External jugular vein
The external jugular vein begins near the mandibular angle, just below or within the substance of the parotid gland. It descends obliquely along the neck, superficial to the sternocleidomastoid muscle. Upon reaching the clavicle, it crosses the deep cervical fascia and ends by draining into the subclavian vein. The main function of the external jugular vein is to drain the superficial structures of the head, i.e. the scalp and face.
|Confluence of posterior division of the retromandibular vein with the posterior auricular vein
|Cervical, suprascapular, anterior jugular veins
This article will discuss the anatomy and function of the external jugular vein.
Anatomy and course
The external jugular vein begins at the level of the mandibular angle, just below the parotid gland. It arises from the confluence of the posterior division of the retromandibular vein and the posterior auricular vein. It then descends obliquely downwards along the neck, deep to the platysma, the superficial cervical fascia and the skin. It courses superficial to the sternocleidomastoid muscle, being separated from it by the deep cervical fascia. Along its course, the external jugular vein crosses the transverse cutaneous nerve, lying parallel with the great auricular nerve. It maintains this relation until it reaches the midpoint of the clavicle, where it crosses the deep cervical fascia and ends in the subclavian vein, lateral or anterior to scalenus anterior muscle.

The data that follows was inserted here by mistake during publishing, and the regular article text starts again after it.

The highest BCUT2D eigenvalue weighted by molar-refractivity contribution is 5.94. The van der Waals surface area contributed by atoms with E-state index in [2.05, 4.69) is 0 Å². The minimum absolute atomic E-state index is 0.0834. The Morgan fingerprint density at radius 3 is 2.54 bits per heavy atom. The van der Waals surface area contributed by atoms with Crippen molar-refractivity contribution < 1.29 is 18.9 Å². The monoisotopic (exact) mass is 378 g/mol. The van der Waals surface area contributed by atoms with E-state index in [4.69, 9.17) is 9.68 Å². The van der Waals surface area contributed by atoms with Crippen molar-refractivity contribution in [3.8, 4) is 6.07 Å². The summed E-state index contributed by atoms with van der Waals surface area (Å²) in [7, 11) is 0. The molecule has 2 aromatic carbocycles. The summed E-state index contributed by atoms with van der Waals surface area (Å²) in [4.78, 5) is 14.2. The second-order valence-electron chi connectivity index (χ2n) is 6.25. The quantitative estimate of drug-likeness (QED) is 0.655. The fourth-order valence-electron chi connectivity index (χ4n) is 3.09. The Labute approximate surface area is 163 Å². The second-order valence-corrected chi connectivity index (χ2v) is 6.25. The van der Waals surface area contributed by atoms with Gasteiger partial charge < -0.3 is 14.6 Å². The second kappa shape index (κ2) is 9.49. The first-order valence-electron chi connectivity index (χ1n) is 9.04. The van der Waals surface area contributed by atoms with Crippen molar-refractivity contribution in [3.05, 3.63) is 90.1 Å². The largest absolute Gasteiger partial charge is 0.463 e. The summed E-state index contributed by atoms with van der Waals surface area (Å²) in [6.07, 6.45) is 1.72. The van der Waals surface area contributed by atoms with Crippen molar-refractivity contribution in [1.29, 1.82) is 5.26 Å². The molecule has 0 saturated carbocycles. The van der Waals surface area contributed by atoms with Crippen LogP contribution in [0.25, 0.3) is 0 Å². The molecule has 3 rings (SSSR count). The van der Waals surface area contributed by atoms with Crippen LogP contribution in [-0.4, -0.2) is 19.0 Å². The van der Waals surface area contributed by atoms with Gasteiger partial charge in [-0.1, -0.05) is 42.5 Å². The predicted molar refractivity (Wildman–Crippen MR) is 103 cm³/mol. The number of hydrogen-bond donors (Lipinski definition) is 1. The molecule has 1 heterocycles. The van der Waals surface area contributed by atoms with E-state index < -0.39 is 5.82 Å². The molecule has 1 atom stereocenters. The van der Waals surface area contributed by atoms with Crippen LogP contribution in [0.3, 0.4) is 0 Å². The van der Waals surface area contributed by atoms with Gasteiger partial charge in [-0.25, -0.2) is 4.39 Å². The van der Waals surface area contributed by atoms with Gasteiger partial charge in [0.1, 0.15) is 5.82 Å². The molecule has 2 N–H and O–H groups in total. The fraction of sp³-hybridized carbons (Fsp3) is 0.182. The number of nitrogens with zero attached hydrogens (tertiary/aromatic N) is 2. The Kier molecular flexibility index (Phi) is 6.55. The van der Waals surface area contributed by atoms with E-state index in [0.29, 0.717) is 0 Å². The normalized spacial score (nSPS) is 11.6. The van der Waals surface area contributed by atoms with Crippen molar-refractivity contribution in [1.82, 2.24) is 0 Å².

Besides the posterior division of the retromandibular vein and the posterior auricular vein, the external jugular vein also receives the cervical, suprascapular and anterior jugular veins as tributaries near its termination. Occasionally, it is also joined by the occipital vein and a branch from the internal jugular vein. The function of the external jugular vein is to drain the venous blood from the superficial parts of the scalp and face, as well as several deeper regions of the head.
The external jugular vein has significance in everyday clinical practice. Namely, increased pressure in the superior vena cava or the right atrium of the heart causes blood flow to back up into the internal and external jugular veins. This results in jugular venous distention (JVD), in which the jugular veins, and especially the external jugular vein due to its superficial location, become visibly engorged. Thus, distended neck veins can be a telltale sign of conditions such as congestive heart failure, cardiac tamponade, pulmonary hypertension or superior vena cava obstruction.
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